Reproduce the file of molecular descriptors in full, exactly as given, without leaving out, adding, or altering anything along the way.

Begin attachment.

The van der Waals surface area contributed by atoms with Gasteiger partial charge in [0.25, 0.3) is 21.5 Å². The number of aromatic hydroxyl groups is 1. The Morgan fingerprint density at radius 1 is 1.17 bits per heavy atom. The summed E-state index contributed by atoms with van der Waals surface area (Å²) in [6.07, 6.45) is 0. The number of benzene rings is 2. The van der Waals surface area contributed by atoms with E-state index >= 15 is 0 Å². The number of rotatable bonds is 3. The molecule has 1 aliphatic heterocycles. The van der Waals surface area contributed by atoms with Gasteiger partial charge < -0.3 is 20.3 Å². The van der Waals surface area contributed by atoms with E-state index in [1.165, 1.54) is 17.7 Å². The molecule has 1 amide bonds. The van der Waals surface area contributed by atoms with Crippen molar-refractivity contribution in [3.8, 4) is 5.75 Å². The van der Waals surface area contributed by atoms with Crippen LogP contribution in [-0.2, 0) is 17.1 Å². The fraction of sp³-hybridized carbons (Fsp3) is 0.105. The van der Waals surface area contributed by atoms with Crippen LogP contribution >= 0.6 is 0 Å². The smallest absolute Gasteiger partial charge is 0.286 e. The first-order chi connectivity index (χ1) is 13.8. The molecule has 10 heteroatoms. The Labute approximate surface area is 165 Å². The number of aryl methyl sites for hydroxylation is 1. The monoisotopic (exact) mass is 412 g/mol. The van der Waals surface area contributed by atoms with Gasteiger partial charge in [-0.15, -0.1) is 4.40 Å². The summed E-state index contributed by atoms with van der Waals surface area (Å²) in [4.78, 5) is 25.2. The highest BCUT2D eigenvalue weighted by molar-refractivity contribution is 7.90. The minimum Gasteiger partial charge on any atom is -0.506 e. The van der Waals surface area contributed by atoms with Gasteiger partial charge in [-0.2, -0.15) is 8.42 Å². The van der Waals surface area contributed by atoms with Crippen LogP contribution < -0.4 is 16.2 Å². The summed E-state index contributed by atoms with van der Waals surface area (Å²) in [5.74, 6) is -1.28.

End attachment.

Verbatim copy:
The van der Waals surface area contributed by atoms with Gasteiger partial charge in [0.25, 0.3) is 21.5 Å². The number of aromatic hydroxyl groups is 1. The Morgan fingerprint density at radius 1 is 1.17 bits per heavy atom. The summed E-state index contributed by atoms with van der Waals surface area (Å²) in [6.07, 6.45) is 0. The number of benzene rings is 2. The van der Waals surface area contributed by atoms with E-state index >= 15 is 0 Å². The number of rotatable bonds is 3. The molecule has 1 aliphatic heterocycles. The van der Waals surface area contributed by atoms with Gasteiger partial charge < -0.3 is 20.3 Å². The van der Waals surface area contributed by atoms with E-state index in [1.165, 1.54) is 17.7 Å². The molecule has 1 amide bonds. The van der Waals surface area contributed by atoms with Crippen molar-refractivity contribution in [3.8, 4) is 5.75 Å². The van der Waals surface area contributed by atoms with Crippen LogP contribution in [-0.2, 0) is 17.1 Å². The fraction of sp³-hybridized carbons (Fsp3) is 0.105. The van der Waals surface area contributed by atoms with Crippen LogP contribution >= 0.6 is 0 Å². The smallest absolute Gasteiger partial charge is 0.286 e. The first-order chi connectivity index (χ1) is 13.8. The molecule has 10 heteroatoms. The Labute approximate surface area is 165 Å². The number of aryl methyl sites for hydroxylation is 1. The monoisotopic (exact) mass is 412 g/mol. The van der Waals surface area contributed by atoms with Gasteiger partial charge in [-0.15, -0.1) is 4.40 Å². The summed E-state index contributed by atoms with van der Waals surface area (Å²) in [4.78, 5) is 25.2. The highest BCUT2D eigenvalue weighted by molar-refractivity contribution is 7.90. The minimum Gasteiger partial charge on any atom is -0.506 e. The van der Waals surface area contributed by atoms with Gasteiger partial charge in [-0.2, -0.15) is 8.42 Å². The van der Waals surface area contributed by atoms with Crippen LogP contribution < -0.4 is 16.2 Å². The summed E-state index contributed by atoms with van der Waals surface area (Å²) in [5.74, 6) is -1.28.